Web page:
In November of 2000, Steven Litt, the Plain Dealer’s Art and
Architecture critic authored a five-part series entitled “The Forgotten
Valley.” In that series, Litt reviewed the history of the Valley,
highlighted the Valley’s “natural beauty and full-throated industry,”
and challenged the community to embrace the Valley as a place for
“enjoyment, exploration, reinvestment and renewal.”
Steve was invited by the Cuyahoga County Planning Commission (CPC) to
discuss his Valley perspective at their December 2000 meeting. Soon
afterwards, then County Commissioner Tim McCormack approached Planning Director, Paul Alsenas, and inquired about the staff’s current
focus on the Valley. The agency had been involved in Valley projects
including the planned extension of the Towpath Trail, but did not have
the funding to study the Valley as a whole. Though it was late in the
County’s budget preparation process, Commissioners McCormack, Campbell
and Dimora assembled funds necessary to launch the Cuyahoga Valley
Technical Networks 2002-2006
From 2003 to 2006, the Rocky Mountain Institute (RMI) and
Cleveland-based Entrepreneurs for Sustainability (E4S) worked with the
Cuyahoga County Planning Commission to illustrate how to apply
principles of sustainability and natural capitalism to transform a
largely industrial part of the Cuyahoga Valley into a place where
businesses operate more efficiently, land is reclaimed, the River is
healthier, and a people-friendly urban environment is created.
The work performed by RMI on behalf of the Cuyahoga County Planning
Commission included the initial report, "Cuyahoga Valley Initiative- A Model of Regeneration"
(PDF, 1.7 MB) and culminated with its June 2006 report "Advancing the
Regeneration of the Cuyahoga Valley" (PDF, 2.5 MB) which provides an
action plan for the implementation of projects that simultaneously
support environmental restoration and economic development.
Organizational Capacity 2005-2008
It became evident that the sustainable transformation of the Valley
would require many people and organizations to conduct themselves in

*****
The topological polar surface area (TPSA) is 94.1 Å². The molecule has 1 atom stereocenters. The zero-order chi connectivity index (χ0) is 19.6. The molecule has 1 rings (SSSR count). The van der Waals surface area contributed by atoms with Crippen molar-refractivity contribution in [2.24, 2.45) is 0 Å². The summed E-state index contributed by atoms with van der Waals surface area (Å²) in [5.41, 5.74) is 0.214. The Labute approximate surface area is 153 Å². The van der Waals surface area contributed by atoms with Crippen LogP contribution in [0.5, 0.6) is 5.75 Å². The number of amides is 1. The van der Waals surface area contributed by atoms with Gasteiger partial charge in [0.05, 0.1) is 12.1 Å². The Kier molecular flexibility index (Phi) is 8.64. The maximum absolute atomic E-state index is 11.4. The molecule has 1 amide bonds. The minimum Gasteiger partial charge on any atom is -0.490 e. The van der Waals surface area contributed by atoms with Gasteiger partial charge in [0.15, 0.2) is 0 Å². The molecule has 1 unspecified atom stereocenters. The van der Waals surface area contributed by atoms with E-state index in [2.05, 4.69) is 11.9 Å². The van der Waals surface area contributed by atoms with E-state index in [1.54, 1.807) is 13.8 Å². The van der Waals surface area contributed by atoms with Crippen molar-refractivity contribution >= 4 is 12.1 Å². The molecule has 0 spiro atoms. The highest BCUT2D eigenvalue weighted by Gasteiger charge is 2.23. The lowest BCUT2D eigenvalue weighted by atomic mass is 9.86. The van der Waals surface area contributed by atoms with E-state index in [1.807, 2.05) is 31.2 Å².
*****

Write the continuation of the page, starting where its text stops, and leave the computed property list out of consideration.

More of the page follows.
sustainable ways. Further, the ability to marshal significant resources
to implement projects and exercise sustained leadership was required.
With funding from The George Gund Foundation, the Cuyahoga County
Planning Commission set out to design organizational capacity.
To involve the community in the planning of organizational capacity,
over sixty interviews were conducted. Further, a fourteen member
Organization Design Collaborative worked for over a year to design
organizational capacity. What was learned was that an organization – or
organizations – charged with making the Cuyahoga Valley into an economic
force, environmental treasure and unifying element for the region would
need to be able to operate in a complex world, involving a myriad of
players public and private. It would need to be agile, adaptive,
permeable, inventive and resourceful – able to work in deep
collaboration with a wide base of enterprises to co-create results with
sustainable benefit to the Valley, each enterprise and the region.
Growing the Network - Our region is becoming increasingly interconnected so that events in one
area, no matter how distant, are able to have significant consequences
on the whole region. With this recognition of the connections between
economic, ecological and social issues, we realize that the sustainable
transformation of the Valley will require a cultural shift and new ways
of working together . This new way of working
together relies on various partnerships across the public, private,
non-profit and academic sectors.
Working in New Ways 2008 - Present
Today, in the absence of a new formal organization, the Cuyahoga County Planning Commission is leading the Cuyahoga Valley Initiative. To prepare the ground for a new organization, CPC is working to provide
meta-level coordination and context for new partnerships and projects that guide the work of the Valley, given its complex
and diverse needs, challenges and stakeholders. The ultimate goal is to
create a new fourth-sector organization, merging the non-profit,
business, public and academic sectors on one super organization to
advance the Cuyahoga Valley Initiative.